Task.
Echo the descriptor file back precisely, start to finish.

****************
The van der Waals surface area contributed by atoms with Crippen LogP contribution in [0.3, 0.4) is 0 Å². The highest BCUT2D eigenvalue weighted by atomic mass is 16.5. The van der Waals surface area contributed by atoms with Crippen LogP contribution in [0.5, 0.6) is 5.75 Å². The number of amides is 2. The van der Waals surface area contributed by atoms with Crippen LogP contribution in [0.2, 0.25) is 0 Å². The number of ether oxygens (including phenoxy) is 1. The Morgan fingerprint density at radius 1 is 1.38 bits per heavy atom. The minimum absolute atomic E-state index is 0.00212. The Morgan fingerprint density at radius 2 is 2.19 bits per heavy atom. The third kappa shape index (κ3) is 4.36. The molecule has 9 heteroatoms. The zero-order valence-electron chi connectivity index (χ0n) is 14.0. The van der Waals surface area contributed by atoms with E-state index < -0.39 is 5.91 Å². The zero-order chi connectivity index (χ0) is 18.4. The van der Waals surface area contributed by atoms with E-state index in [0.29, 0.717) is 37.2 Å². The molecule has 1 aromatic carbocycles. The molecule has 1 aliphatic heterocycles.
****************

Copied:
The van der Waals surface area contributed by atoms with Crippen LogP contribution in [0.3, 0.4) is 0 Å². The highest BCUT2D eigenvalue weighted by atomic mass is 16.5. The van der Waals surface area contributed by atoms with Crippen LogP contribution in [0.5, 0.6) is 5.75 Å². The number of amides is 2. The van der Waals surface area contributed by atoms with Crippen LogP contribution in [0.2, 0.25) is 0 Å². The number of ether oxygens (including phenoxy) is 1. The Morgan fingerprint density at radius 1 is 1.38 bits per heavy atom. The minimum absolute atomic E-state index is 0.00212. The Morgan fingerprint density at radius 2 is 2.19 bits per heavy atom. The third kappa shape index (κ3) is 4.36. The molecule has 9 heteroatoms. The zero-order valence-electron chi connectivity index (χ0n) is 14.0. The van der Waals surface area contributed by atoms with E-state index < -0.39 is 5.91 Å². The zero-order chi connectivity index (χ0) is 18.4. The van der Waals surface area contributed by atoms with E-state index in [0.29, 0.717) is 37.2 Å². The molecule has 1 aromatic carbocycles. The molecule has 1 aliphatic heterocycles.